The future is always a fiction. We usually create this fiction by projecting the past into the future as a forecast, which increases the plausibility of this story. But holding the future as a single forecast is dangerous because the only thing we know for sure about the future is that it won’t be like the past. (In this pandemic summer, I don’t think I need to expand on this point.)
Preferred States, by Elizabeth Thompson
Among the extraordinary gifts of Buckminster Fuller, legendary inventor of the geodesic dome, World Game, and Dymaxion house, was the capacity to tap into the deep wellsprings of the imagination to bring forth fantastical visions — and then to engage in what he called “design science planning” about how to render those visions in the “real world.”
At the heart of what Fuller called “planetary planning” is the process of defining the “preferred state” of the problem you are trying to solve. Continue Reading…
Wangechi Mutu, You Are My Sunshine, 2015.
The Hundredth Monkey Theory: The Power of Noetics by John Lee
Have you ever felt you had an idea that you formed and then later you saw someone else have the same exact idea somewhere else? How could that happen?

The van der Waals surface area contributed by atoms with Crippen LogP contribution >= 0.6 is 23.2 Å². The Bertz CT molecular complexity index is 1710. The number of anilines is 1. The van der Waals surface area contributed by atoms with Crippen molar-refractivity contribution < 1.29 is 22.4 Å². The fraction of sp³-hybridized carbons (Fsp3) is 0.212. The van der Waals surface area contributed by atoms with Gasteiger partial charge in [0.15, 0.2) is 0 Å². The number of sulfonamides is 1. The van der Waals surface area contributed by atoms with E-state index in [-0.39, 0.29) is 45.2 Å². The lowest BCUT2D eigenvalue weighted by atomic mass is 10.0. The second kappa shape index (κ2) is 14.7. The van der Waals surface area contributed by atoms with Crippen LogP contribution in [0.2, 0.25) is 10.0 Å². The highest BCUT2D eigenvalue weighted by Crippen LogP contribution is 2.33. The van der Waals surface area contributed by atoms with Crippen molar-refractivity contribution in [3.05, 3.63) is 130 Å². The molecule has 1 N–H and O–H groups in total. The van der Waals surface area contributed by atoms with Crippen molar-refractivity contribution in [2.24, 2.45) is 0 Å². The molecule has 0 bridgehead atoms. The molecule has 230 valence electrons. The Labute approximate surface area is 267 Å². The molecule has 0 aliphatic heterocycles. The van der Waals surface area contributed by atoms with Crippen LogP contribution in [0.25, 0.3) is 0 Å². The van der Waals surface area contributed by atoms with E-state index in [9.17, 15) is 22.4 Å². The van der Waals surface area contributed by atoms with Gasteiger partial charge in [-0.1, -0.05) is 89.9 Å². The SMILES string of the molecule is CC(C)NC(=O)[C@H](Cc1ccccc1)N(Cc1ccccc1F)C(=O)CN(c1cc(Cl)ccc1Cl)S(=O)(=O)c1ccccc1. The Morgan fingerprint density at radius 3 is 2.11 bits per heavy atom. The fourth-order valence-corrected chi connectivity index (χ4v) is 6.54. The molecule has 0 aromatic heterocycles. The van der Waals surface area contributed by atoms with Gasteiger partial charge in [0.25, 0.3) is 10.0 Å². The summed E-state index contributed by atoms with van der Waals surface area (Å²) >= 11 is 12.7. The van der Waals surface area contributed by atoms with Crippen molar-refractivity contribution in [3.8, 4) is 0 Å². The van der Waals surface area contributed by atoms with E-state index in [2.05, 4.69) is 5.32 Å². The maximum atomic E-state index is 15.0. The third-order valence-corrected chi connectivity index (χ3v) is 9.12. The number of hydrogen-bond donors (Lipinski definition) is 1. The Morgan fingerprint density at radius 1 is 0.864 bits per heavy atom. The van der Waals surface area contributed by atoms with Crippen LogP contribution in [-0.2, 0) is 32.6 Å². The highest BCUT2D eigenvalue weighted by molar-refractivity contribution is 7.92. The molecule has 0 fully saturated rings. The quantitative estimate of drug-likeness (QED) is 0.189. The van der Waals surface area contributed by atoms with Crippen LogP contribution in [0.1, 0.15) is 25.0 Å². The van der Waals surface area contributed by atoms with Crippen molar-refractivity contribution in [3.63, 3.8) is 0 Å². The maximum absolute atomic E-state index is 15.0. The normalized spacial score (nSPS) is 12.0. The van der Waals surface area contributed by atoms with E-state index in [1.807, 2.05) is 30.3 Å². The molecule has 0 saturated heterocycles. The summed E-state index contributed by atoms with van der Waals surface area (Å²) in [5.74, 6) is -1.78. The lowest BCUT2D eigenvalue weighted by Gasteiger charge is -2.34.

The Hundredth Monkey Effect is a hypothetical phenomenon in which a new behavior (or idea) is said to spread by unexplained means from one group to other related groups once a critical number of members of one group exhibit the new behavior (or acknowledge the new idea). — Ron Amundson, 1985
Some tools to prod the imagination:
Roger Van Oeck’s Whack Pack!
& Oblique Strategies by Brian Eno and Peter Schmidt.
We Mourn Our Collective Dreamers
Photo: Thilipen Rave Kumar
Ruth Bader Ginsberg
“It was not hard to see in her the Brooklynite from an immigrant family who lived out her creed that all people should have ‘equal opportunity to aspire, achieve, participate in, and contribute to society based on their individual talents and capacities.’ That vision led her to make America better and insists that we can too.”
—Justice Goodwin Liu,Washington Post
“You are a light. You are the light. Never let anyone — any person or any force —dampen, dim, or diminish your light. Study the path of others to make your way easier and more abundant. Lean toward the whispers of your own heart, discover the universal truth, and follow its dictates . . . Release the need to hate, to harbor division, and the enticement of revenge. Release all bitterness. Hold only love, only peace in your heart, knowing that the battle of good to overcome evil is already won. Choose confrontation wisely, but when it is your time don't be afraid to stand up, speak up, and speak out against injustice. And if you follow your truth down the road to peace and the affirmation of love, if you shine like a beacon for all to see, then the poetry of all the great dreamers and philosophers is yours to manifest in a nation, a world community, and a Beloved Community that is finally at peace with itself.”
― John Lewis, Across That Bridge: A Vision for Change and the Future of America